Sex and the Internet
A safe "green light" place for kids
Do kids need a safe place to surf:
On 2002-SEP-12, NeuStar, Inc. a private technology and registry company, testified before the Subcommittee on Science, Technology and Space of the Senate Committee on Commerce, Science, and Transportation about the need for a domain where kids can safely surf.
A NeuStar representative testified:
"The question of how we, as a society, can protect children on the
Internet has long been a perplexing question for individuals, industry and
government. Numerous efforts, including browser filters, legislative
mandates, educational campaigns, and rating systems have all met with
varying levels of success. By no means, however, has the problem been
solved. As with any important matter, if the solution were easy, someone
would have fixed the problem long ago."
"In recent years, the concept of a 'kid’s space on the Internet' has
developed and gained some acceptance. The idea was focused, in the first
instance, on the establishment of a new .kids top-level Internet domain.
With the reintroduction and expansion of .us, however, efforts shifted to
the development of a kids.us space, rather than the creation of a generic
As noted by the National Academy of Science (NAS) in its recent report 'Youth, Pornography, and the Internet,'
there is no single approach that will, on its own, protect children from
online dangers. 1 Thus, a place for children can only be
effective if it is accompanied by the many components identified by the NAS,
including parental involvement, adult supervision, social and educational
support, and publicly available, user-friendly, and cost-effective
technology-based tools. 2
Establishing a safe place for kids to surf:
Ever since the Internet became generally available, Congress has tried to
keep children insulated from pornography, hate speech, and other "adult" content
on the Internet. They have not been notably successful. Both the Child On line Protection Act (COPA) and the Children's
Internet Protection Act (CIPA) clearly violated the First Amendment of the
U.S. Constitution and were declared unconstitutional by the courts.
The Internet Corporation for Assigning Names and Numbers (ICANN) has as
one of its responsibilities the regulation of Universal Resource
Locaters (URLs). These are the equivalent to a postal address for Internet
sites. For example, this essay's URL is http://www.religioustolerance.org/kids_us.htm During the fall of 2000, several companies that manage URLs asked ICANN to
create a new top domain called KIDS, as an alternative to the more commonly used
.COM, .ORG, .INFO, etc. It would be a safe place on the Internet for
children to surf, limited to web sites that are free of sexual content,
violence, etc. The idea was rejected because of the difficulty of establishing
rules that would apply worldwide. "A House bill forcing ICANN to establish
such a domain was debated in 2001, but it proved unworkable." 3 Getting the entire world to agree
on what is suitable material for children is an insurmountable problem.
The bill was called HR-2417, the "Dot Kids Domain
Name Act of 2001" and was aimed at persons under the age of 17. 4
On 2002-MAR, the House Telecommunications Subcommittee approved House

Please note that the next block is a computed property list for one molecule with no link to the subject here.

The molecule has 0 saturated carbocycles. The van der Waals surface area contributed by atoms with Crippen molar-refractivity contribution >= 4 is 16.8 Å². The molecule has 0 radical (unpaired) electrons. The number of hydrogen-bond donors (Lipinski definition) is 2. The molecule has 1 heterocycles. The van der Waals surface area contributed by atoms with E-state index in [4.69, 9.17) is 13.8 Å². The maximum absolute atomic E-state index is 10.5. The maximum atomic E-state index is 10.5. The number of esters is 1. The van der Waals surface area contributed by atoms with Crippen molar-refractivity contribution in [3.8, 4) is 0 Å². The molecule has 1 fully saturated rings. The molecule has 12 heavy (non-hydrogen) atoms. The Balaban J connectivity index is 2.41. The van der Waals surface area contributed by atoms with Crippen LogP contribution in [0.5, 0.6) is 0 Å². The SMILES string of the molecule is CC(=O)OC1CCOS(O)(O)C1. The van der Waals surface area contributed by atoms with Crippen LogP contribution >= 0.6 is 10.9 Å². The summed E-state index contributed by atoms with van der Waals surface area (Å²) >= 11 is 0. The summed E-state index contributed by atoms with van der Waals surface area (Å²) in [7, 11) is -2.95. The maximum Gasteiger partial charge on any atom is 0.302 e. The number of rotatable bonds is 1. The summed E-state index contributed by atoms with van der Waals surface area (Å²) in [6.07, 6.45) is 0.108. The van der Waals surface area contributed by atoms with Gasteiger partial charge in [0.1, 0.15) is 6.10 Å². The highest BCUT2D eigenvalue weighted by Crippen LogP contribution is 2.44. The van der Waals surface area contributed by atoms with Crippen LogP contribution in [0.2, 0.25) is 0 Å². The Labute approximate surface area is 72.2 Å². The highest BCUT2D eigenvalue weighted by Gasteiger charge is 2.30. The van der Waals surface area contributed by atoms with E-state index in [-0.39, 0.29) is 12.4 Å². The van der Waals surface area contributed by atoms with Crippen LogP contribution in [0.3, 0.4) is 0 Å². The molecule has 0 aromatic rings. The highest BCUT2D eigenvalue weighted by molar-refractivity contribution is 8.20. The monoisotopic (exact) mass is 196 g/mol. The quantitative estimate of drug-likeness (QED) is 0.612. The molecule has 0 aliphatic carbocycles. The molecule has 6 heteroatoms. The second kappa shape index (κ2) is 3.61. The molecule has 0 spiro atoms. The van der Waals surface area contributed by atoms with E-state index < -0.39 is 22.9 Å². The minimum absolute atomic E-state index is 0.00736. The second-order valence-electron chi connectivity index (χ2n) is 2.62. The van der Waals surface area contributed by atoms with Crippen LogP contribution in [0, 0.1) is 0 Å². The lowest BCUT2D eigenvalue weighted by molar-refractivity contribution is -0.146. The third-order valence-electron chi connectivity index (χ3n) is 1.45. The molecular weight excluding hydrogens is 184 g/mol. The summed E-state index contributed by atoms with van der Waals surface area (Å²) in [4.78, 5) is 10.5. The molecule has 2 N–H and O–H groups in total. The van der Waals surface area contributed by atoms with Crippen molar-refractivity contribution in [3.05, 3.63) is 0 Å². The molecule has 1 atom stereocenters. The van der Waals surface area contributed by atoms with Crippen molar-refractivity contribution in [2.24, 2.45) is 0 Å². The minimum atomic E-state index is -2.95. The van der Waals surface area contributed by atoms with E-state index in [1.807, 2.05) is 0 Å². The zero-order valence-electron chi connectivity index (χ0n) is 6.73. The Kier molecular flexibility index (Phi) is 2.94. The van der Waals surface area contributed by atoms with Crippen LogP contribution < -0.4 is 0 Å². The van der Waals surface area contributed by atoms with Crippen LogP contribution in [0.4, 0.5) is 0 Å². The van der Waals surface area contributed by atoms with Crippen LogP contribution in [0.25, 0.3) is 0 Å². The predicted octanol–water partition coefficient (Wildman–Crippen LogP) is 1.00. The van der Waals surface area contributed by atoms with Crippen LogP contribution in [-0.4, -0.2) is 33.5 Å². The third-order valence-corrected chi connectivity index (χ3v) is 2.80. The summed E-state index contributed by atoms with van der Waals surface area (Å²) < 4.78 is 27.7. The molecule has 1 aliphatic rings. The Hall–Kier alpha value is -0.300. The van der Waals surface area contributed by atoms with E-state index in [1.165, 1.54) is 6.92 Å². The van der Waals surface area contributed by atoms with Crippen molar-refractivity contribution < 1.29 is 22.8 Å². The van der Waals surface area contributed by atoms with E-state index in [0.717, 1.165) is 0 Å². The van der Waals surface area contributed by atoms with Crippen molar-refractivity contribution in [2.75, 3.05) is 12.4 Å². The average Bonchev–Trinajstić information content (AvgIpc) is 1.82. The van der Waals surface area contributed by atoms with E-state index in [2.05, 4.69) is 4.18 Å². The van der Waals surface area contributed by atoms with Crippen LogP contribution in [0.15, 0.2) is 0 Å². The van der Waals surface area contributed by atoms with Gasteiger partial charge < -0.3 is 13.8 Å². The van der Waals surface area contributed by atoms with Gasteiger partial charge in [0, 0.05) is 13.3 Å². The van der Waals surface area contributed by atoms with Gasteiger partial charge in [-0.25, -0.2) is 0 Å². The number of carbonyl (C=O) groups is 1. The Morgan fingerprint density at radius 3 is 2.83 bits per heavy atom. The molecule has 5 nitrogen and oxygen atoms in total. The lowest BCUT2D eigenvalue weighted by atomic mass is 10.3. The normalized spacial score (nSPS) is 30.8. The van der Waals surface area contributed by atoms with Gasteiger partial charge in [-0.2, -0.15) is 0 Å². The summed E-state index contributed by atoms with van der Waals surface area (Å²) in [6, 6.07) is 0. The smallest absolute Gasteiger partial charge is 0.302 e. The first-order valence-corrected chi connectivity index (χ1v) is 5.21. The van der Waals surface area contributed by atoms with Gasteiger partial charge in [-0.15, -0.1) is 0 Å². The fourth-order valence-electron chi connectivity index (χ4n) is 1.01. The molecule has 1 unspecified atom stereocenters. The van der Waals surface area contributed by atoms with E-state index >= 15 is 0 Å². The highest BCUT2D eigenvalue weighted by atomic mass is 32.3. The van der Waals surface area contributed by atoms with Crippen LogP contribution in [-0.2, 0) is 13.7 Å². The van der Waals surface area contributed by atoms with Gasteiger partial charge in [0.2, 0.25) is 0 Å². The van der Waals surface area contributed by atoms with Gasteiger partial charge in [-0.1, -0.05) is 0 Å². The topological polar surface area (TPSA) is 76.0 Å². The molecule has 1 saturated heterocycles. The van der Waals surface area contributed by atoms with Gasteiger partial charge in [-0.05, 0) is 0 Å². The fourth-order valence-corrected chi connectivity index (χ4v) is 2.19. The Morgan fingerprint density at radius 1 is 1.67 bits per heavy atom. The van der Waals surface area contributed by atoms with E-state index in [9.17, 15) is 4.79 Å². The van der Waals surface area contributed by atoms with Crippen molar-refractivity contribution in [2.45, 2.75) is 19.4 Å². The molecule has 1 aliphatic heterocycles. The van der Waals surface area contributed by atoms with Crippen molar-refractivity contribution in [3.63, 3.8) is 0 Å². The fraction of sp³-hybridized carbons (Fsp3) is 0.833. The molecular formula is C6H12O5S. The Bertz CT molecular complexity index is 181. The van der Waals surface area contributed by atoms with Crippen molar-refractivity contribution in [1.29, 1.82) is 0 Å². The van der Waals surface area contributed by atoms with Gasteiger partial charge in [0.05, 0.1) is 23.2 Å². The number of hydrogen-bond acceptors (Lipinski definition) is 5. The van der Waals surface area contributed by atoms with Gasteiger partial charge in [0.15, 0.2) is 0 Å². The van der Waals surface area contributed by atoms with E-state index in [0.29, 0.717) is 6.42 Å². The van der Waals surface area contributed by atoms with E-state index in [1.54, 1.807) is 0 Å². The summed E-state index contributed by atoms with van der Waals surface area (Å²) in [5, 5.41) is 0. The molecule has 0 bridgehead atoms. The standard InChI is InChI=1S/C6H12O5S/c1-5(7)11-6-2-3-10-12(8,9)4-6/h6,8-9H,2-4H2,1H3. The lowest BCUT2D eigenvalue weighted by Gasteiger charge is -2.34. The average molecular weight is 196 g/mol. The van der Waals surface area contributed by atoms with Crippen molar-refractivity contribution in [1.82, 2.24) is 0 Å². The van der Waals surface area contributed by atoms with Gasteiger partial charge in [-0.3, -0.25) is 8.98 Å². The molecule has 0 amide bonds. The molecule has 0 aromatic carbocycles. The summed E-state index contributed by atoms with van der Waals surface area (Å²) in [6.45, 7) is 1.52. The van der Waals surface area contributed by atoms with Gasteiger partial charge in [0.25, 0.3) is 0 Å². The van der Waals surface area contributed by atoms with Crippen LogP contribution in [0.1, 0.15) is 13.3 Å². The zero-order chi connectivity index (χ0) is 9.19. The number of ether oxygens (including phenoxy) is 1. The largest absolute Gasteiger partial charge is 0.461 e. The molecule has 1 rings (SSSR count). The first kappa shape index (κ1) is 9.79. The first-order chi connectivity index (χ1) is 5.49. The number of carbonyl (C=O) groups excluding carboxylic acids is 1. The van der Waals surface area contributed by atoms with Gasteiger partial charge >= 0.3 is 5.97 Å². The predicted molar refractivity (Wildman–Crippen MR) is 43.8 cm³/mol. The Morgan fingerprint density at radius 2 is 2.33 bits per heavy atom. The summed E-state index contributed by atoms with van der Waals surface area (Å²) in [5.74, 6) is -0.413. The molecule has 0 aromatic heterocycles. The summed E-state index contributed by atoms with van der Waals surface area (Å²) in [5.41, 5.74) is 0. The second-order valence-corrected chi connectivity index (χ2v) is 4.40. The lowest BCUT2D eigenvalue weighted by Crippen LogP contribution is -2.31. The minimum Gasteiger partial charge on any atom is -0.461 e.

Resolution HR-3833 to create "KIDS.US" -- a second level domain (a.k.a. country code
top-level domain or ccTLD). 5 Apparently, in order to increase the likelihood of having the bill passed, the
age range was changed from 16 and under to 12 and under. They were able to do
this without involving ICANN because the proposed domain would be a variation of
the existing "US" top level domain. Representative Fred Upton (R-MI), a
co-sponsor of the bill, said: that KIDS.US would be analogous to "a safe
playground with fences around it." 6 The text of the bill likens it to "a children's section within a library."
Parents could use Internet censorship software on their home computers to
restrict their children's Internet access so that they could only surf web sites
with a KIDS.US URL.
The bill obtained near unanimous support in both the House and Senate.
President Bush signed the "Dot Kids Implementation and Efficiency Act of 2002"
into law on 2002-DEC-04. This act
requires that NeuStar®, "as the
administrator of the .US country code top-level domain (ccTLD), establish a
kids.us domain to serve as a haven for material that promotes positive
experiences for children and families using the Internet, provides a safe online
environment for children, and helps to prevent children from being exposed to
harmful material on the Internet." 6,7
NeuStar created an independent committee to
set criteria to be met by webmasters who wished to include their sites in the
domain. A "sunrise" interval was provided to allow companies to register URLs
containing their own trademarks. When that concludeed, the sub-domain was made
available for general use.
Sites are limited in many ways. Excluded are:
Material that is harmful to minors. This includes information, coding or
The average person, applying contemporary community standards, would
find, taking the material as a whole and with respect to minors, that it
is designed to appeal to, or is designed to pander to, the prurient
The material depicts, describes, or represents, in a manner patently
offensive with respect to minors, an actual or simulated sexual act or
sexual contact, an actual or simulated normal or perverted sexual act,
or a lewd exhibition of the genitals or post-pubescent female breast;
Taken as a whole,...lacks serious, literary, artistic,
political, or scientific value for minors.
Is not suitable for minors. Suitable information includes
Is not psychologically or intellectually inappropriate for minors;
Serves: the educational, informational, intellectual, or cognitive